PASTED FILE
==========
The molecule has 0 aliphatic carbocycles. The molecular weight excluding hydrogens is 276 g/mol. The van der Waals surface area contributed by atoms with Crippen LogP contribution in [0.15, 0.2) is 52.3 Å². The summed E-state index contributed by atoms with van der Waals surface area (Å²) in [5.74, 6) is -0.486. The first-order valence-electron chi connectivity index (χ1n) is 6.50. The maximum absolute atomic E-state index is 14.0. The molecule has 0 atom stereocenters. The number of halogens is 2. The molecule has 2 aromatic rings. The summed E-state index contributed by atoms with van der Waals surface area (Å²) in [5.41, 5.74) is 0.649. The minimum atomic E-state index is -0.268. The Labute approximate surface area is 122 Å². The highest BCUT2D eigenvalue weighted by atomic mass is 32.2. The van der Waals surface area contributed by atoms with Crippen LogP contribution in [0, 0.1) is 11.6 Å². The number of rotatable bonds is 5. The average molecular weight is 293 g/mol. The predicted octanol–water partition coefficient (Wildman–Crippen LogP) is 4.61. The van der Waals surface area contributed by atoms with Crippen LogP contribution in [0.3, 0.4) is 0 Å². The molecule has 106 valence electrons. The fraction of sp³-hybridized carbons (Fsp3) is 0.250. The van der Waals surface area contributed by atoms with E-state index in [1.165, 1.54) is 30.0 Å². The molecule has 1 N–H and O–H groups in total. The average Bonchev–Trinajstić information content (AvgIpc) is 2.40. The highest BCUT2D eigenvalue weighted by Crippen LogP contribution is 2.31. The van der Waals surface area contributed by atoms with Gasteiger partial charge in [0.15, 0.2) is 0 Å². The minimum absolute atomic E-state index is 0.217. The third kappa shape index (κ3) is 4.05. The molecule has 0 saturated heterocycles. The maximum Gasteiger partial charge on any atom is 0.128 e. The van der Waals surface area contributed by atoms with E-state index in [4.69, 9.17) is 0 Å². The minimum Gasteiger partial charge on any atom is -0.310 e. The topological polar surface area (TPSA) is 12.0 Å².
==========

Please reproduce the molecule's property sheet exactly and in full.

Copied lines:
The molecule has 0 aliphatic carbocycles. The molecular weight excluding hydrogens is 276 g/mol. The van der Waals surface area contributed by atoms with Crippen LogP contribution in [0.15, 0.2) is 52.3 Å². The summed E-state index contributed by atoms with van der Waals surface area (Å²) in [5.74, 6) is -0.486. The first-order valence-electron chi connectivity index (χ1n) is 6.50. The maximum absolute atomic E-state index is 14.0. The molecule has 0 atom stereocenters. The number of halogens is 2. The molecule has 2 aromatic rings. The summed E-state index contributed by atoms with van der Waals surface area (Å²) in [5.41, 5.74) is 0.649. The minimum atomic E-state index is -0.268. The Labute approximate surface area is 122 Å². The highest BCUT2D eigenvalue weighted by atomic mass is 32.2. The van der Waals surface area contributed by atoms with Crippen LogP contribution in [0, 0.1) is 11.6 Å². The number of rotatable bonds is 5. The average molecular weight is 293 g/mol. The predicted octanol–water partition coefficient (Wildman–Crippen LogP) is 4.61. The van der Waals surface area contributed by atoms with Crippen LogP contribution in [0.3, 0.4) is 0 Å². The molecule has 106 valence electrons. The fraction of sp³-hybridized carbons (Fsp3) is 0.250. The van der Waals surface area contributed by atoms with E-state index in [1.165, 1.54) is 30.0 Å². The molecule has 1 N–H and O–H groups in total. The average Bonchev–Trinajstić information content (AvgIpc) is 2.40. The highest BCUT2D eigenvalue weighted by Crippen LogP contribution is 2.31. The van der Waals surface area contributed by atoms with Gasteiger partial charge in [0.15, 0.2) is 0 Å². The minimum absolute atomic E-state index is 0.217. The third kappa shape index (κ3) is 4.05. The molecule has 0 saturated heterocycles. The maximum Gasteiger partial charge on any atom is 0.128 e. The van der Waals surface area contributed by atoms with E-state index in [4.69, 9.17) is 0 Å². The minimum Gasteiger partial charge on any atom is -0.310 e. The topological polar surface area (TPSA) is 12.0 Å².